In opening his statement, Cotton stated that those who “attacked the Capitol today should face the full extent of federal law”:

Last summer, as insurrection gripped the streets, I called to send in the troops if necessary to restore order. Today, insurrectionists occupied our Capitol. Fortunately, the Capitol Police and other law-enforcement agencies restored order without the need for federal troops. But the principle remains the same: no quarter for insurrectionists. Those who attacked the Capitol today should face the full extent of federal law.

It’s past time for the president to accept the results of the election, quit misleading the American people, and repudiate mob violence. And the senators and representatives who fanned the flames by encouraging the president and leading their supporters to believe that their objections could reverse the election results should withdraw those objections. In any event, the Congress will complete its constitutional responsibilities tonight.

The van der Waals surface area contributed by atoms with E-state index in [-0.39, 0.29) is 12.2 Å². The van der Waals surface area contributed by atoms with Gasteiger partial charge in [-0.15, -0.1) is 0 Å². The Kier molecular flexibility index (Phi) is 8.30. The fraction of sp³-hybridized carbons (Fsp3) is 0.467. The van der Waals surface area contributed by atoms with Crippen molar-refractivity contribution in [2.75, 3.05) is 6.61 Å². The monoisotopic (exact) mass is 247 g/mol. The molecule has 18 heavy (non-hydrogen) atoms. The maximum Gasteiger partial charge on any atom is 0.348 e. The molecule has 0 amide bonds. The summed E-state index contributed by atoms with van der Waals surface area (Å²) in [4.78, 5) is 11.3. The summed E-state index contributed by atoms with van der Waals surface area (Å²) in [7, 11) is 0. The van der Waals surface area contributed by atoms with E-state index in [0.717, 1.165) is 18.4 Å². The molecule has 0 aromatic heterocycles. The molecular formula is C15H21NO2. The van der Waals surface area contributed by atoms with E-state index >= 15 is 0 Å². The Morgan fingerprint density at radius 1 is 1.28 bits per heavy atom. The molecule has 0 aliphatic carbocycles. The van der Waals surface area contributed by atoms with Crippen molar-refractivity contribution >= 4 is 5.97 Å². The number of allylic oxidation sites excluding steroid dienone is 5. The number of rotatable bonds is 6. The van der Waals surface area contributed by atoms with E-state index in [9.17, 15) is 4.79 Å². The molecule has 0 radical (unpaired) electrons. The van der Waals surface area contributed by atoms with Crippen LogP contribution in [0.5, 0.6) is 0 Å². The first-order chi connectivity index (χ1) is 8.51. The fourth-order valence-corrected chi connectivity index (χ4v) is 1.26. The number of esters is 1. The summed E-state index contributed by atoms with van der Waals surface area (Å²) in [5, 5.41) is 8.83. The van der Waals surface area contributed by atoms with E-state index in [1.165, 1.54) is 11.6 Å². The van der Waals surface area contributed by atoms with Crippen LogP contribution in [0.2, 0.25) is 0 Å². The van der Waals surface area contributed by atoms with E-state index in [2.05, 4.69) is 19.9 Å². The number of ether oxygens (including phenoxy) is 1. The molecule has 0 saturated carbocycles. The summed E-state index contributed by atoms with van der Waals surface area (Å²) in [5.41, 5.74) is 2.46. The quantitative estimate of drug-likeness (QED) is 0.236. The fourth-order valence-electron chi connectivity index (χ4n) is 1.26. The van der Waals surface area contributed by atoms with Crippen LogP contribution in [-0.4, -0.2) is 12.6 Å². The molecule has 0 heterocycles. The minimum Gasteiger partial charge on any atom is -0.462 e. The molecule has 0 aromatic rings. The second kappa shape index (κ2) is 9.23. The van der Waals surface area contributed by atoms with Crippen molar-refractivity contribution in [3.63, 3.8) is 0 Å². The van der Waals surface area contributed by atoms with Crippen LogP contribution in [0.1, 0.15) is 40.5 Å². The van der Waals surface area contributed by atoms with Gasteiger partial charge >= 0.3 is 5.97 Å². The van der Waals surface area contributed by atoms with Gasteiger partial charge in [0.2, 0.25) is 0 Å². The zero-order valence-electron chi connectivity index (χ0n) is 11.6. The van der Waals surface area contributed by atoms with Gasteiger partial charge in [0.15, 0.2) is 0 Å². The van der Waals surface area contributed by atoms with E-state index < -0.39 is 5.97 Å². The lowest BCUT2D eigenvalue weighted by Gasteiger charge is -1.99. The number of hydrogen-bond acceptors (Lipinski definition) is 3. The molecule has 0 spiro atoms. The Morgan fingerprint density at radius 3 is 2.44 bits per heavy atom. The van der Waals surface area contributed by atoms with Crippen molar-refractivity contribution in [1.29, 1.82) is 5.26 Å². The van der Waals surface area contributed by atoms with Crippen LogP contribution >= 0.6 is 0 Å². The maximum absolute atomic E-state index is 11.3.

Earlier Wednesday, as violent demonstrators began their attack on the Capitol, Cotton released a statement condemning the “violence and anarchy” that was taking place.

“Violence and anarchy are unacceptable,” Cotton said on Twitter. “We are a nation of laws. This needs to end now.”

“This violence is unacceptable and needs to be met with the full force of the law,” Cotton wrote in another tweet. “God bless the Capitol Police who are keeping us safe.”

Cotton had previously announced this week that he would not object to the electoral vote as some of his Republican colleagues in the Senate intended to.